List of minor-planet groups

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A minor-planet group is a population of minor planets that share broadly similar orbits. Members are generally unrelated to each other, unlike in an asteroid family, which often results from the break-up of a single asteroid. It is customary to name a group of asteroids after the first member of that group to be discovered, which is often the largest.

Groups out to the orbit of Earth[]

There are relatively few asteroids that orbit close to the Sun. Several of these groups are hypothetical at this point in time, with no members having yet been discovered; as such, the names they have been given are provisional.

Groups out to the orbit of Mars[]

The asteroid belt[]

Histogram showing the four most prominent Kirkwood gaps and a possible division into inner, middle and outer main-belt asteroids:
  inner main-belt (a < 2.5 AU) ‹See Tfd›
  middle main-belt (2.5 AU < a > 2.82 AU) ‹See Tfd›
  outer main-belt (a > 2.82 AU ‹See Tfd›
Asteroid groups out to the orbit of Jupiter. The asteroid belt is shown in red

The overwhelming majority of known asteroids have orbits lying between the orbits of Mars and Jupiter, roughly between 2 and 4 AU. These could not form a planet due to the gravitational influence of Jupiter. Jupiter's gravitational influence, through orbital resonance, clears Kirkwood gaps in the asteroid belt, first recognised by Daniel Kirkwood in 1874.

The region with the densest concentration (lying between the Kirkwood gaps at 2.06 and 3.27 AU, with eccentricities below about 0.3, and inclinations smaller than 30°) is called the asteroid belt. It can be further subdivided by the Kirkwood Gaps into the:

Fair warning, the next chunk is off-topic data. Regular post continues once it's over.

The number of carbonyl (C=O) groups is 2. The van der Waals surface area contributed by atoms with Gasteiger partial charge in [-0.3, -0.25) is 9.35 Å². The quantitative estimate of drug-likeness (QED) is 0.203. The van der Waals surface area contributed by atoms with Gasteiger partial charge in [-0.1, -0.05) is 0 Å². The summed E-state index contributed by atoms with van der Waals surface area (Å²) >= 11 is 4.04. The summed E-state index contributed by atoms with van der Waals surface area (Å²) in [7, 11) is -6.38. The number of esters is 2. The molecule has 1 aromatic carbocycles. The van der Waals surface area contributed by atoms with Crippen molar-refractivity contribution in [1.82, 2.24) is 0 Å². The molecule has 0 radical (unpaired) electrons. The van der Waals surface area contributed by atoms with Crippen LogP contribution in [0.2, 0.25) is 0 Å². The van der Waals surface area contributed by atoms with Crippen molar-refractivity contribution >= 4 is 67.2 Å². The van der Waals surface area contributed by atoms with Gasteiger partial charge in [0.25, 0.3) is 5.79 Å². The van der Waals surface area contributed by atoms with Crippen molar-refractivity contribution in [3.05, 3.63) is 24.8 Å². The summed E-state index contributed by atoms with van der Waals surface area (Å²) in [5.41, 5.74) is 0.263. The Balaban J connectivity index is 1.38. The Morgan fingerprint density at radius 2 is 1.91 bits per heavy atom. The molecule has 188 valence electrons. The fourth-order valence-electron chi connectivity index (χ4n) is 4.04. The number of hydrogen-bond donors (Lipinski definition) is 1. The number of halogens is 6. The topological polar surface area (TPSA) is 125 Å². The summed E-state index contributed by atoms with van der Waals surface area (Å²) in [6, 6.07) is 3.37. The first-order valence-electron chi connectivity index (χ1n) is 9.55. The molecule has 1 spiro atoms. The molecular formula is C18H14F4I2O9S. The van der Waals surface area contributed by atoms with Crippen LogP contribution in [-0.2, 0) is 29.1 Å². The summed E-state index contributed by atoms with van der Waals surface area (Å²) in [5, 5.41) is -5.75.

Other groups out to the orbit of Jupiter[]

There are a number of more or less distinct asteroid groups outside the asteroid belt, distinguished either by mean distance from the Sun, or particular combinations of several orbital elements:

There is a forbidden zone between the Hildas and the Trojans (roughly 4.05 AU to 5.0 AU). Aside from 279 Thule and five objects in unstable-looking orbits, Jupiter's gravity has swept everything out of this region.

Groups beyond the orbit of Jupiter[]

Most of the minor planets beyond the orbit of Jupiter are believed to be composed of ices and other volatiles. Many are similar to comets, differing only in that the perihelia of their orbits are too distant from the Sun to produce a significant tail.

Groups at or beyond the orbit of Neptune[]

See also[]

References[]

  1. ^ "JPL Small-Body Database Search Engine: Q < 0.983 (AU)". JPL Solar System Dynamics. Retrieved 21 December 2017.
  2. ^ de la Fuente Marcos, C.; de la Fuente Marcos, R. (February 12, 2015). "Geometric characterization of the Arjuna orbital domain". Astronomische Nachrichten. 336 (1): 5–22. arXiv:1410.4104. Bibcode:2015AN....336....5D. doi:10.1002/asna.201412133.
  3. ^ Linda T. Elkins-Tanton – Asteroids, Meteorites, and Comets (2010) – Page 96 (Google Books)
  4. ^ Brož, M.; Vokrouhlický, D. (2008). "Asteroid families in the first-order resonances with Jupiter". Monthly Notices of the Royal Astronomical Society. 390 (2): 715–732. arXiv:1104.4004. Bibcode:2008MNRAS.390..715B. doi:10.1111/j.1365-2966.2008.13764.x.

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